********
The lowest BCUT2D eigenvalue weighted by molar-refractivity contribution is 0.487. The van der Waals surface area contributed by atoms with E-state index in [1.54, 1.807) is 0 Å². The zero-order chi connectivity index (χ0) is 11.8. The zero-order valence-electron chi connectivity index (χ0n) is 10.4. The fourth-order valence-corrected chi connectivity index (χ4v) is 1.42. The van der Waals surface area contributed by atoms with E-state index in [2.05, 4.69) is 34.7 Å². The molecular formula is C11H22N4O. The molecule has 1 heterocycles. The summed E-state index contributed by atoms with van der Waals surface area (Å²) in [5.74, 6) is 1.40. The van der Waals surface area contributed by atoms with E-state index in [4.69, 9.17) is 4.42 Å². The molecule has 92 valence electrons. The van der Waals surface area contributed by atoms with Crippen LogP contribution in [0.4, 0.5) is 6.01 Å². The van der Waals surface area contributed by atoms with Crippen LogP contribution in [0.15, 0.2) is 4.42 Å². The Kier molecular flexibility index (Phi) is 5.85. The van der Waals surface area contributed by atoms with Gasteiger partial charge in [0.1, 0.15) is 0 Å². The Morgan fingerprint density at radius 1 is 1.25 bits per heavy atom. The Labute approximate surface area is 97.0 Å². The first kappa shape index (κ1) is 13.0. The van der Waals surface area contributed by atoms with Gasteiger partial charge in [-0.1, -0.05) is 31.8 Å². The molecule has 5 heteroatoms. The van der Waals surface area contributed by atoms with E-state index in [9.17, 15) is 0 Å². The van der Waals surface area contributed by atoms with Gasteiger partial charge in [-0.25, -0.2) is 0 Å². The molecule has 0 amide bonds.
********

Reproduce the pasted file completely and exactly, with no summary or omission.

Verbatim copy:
The lowest BCUT2D eigenvalue weighted by molar-refractivity contribution is 0.487. The van der Waals surface area contributed by atoms with E-state index in [1.54, 1.807) is 0 Å². The zero-order chi connectivity index (χ0) is 11.8. The zero-order valence-electron chi connectivity index (χ0n) is 10.4. The fourth-order valence-corrected chi connectivity index (χ4v) is 1.42. The van der Waals surface area contributed by atoms with E-state index in [2.05, 4.69) is 34.7 Å². The molecular formula is C11H22N4O. The molecule has 1 heterocycles. The summed E-state index contributed by atoms with van der Waals surface area (Å²) in [5.74, 6) is 1.40. The van der Waals surface area contributed by atoms with E-state index in [4.69, 9.17) is 4.42 Å². The molecule has 92 valence electrons. The van der Waals surface area contributed by atoms with Crippen LogP contribution in [0.4, 0.5) is 6.01 Å². The van der Waals surface area contributed by atoms with Crippen LogP contribution in [0.15, 0.2) is 4.42 Å². The Kier molecular flexibility index (Phi) is 5.85. The van der Waals surface area contributed by atoms with Gasteiger partial charge in [0.1, 0.15) is 0 Å². The Morgan fingerprint density at radius 1 is 1.25 bits per heavy atom. The Labute approximate surface area is 97.0 Å². The first kappa shape index (κ1) is 13.0. The van der Waals surface area contributed by atoms with Gasteiger partial charge in [-0.1, -0.05) is 31.8 Å². The molecule has 5 heteroatoms. The van der Waals surface area contributed by atoms with E-state index in [9.17, 15) is 0 Å². The van der Waals surface area contributed by atoms with Gasteiger partial charge in [-0.25, -0.2) is 0 Å². The molecule has 0 amide bonds.